DeQuervain’s tenosynovitis involves the tendons that pull the thumb up into the hitchhiker position. This condition is usually a result of overuse of the thumb from gripping pens or pencils too tightly or in mothers diapering their children using safety pins. Pain is elicited with pressure on the wrist at the base of the thumb. Swelling can develop in the area. The Finkelstein test confirms the diagnosis. First, fold the thumb over the palm and close the fingers over the thumb. Bending the wrist sideways away from the thumb will cause pain in a positive test. Tenosynovitis of the wrist is caused by excessive writing, typing, or other repetitive movements of the area.
Prepatellar bursitis, or housemaid’s knee, is often caused by frequent kneeling. History of such activity as well as visible swelling usually makes the diagnosis clear. In contrast to problems within the knee joint, the knee has full range of motion without pain. Pressure directly over the bursa on the lower half of the kneecap may reproduce the pain. Increased pain and tenderness with warmth and redness may mean the bursa is infected. The clinician should note a history of any recent trauma and obtain fluid from the bursa to see if it is infected. Infection is treated with antibiotics, and antibiotics are often given until infection is ruled out.

People with trochanteric bursitis will complain of hip pain, but the patient is able to point directly to the outside of the upper thigh. This pain is worse when the patient lies on the affected side or wears a purse or tool belt over the area. Heel bursitis, also known as “pump bump,” causes pain in the area around the Achilles tendon and the back of the heel bone. Pain is usually increased by having the patient move the foot downward. Swelling and a hard bump may be present. Improper footwear can cause pressure and irritation in this area, hence the name “pump bump.”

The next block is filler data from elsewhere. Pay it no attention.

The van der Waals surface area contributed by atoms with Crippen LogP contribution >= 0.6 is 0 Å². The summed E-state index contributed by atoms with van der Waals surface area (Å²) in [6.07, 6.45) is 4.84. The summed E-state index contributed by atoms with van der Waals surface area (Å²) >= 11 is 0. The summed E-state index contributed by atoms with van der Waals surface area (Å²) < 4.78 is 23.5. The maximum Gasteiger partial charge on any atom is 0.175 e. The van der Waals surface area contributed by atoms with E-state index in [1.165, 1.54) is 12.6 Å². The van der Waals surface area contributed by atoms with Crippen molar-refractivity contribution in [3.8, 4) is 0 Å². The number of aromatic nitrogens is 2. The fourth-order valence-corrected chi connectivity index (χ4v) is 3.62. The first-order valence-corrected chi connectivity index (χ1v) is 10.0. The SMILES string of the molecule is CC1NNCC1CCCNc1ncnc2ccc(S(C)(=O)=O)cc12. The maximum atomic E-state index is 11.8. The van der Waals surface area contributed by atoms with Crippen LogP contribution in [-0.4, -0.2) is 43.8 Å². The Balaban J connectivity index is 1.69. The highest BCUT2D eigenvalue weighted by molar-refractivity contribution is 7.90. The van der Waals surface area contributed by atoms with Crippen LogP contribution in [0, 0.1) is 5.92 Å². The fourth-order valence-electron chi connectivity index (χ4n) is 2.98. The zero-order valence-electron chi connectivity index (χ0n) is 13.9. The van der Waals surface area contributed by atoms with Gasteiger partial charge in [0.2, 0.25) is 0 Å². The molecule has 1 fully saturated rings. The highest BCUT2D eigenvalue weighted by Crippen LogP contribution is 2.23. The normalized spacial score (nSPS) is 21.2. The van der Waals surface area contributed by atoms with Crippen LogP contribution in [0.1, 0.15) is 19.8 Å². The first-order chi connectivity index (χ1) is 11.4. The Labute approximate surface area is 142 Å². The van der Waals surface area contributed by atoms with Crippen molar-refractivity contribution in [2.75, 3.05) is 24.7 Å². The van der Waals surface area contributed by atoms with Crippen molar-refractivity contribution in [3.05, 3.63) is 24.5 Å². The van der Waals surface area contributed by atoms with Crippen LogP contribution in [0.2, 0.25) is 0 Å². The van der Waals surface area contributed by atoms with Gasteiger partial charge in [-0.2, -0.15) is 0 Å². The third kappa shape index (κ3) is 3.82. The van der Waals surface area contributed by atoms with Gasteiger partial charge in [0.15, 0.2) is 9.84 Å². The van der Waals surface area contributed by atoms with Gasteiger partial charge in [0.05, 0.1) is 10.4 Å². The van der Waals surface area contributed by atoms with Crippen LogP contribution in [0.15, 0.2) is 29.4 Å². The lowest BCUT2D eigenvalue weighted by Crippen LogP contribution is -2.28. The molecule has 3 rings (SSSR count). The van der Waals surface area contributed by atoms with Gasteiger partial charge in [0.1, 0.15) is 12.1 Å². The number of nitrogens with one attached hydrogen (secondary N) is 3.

Treatment aims at reducing symptoms and preventing reoccurrence. Avoiding the activity that causes overuse is extremely important. If the patient cannot do this, then the activity (e.g., typing) should be performed with proper alignment and posture. Rest and immobilization with possible splinting will relieve current inflammation. Once the inflammation decreases, physical therapy may be helpful in increasing muscle flexibility, strength, and endurance. Heat compresses are useful for tendonitis while cold compresses provide relief for bursitis, although some patients prefer the opposite.

Nonsteroidal anti-inflammatory medication is a mainstay for these disorders, sometimes along with other pain relievers. Injection of a mixture of cortico-steroids and anesthetics into the affected area provides short-term relief, reduces inflammation, and helps confirm the diagnosis.

See Also: Arthritis

Suggested Reading

  • Klippel, J. H., Crofford, L. J., Stone, J. H., & Weyand, C. M. (Eds.). (2001). Primer on the rheumatic diseases (12th ed.). Atlanta, GA: Arthritis Foundation.
  • Snider, R. K. (Ed.). (2001). Essentials of musculoskeletal care (2nd ed.). Rosemont, IL: American Academy of Orthopaedic Surgeons.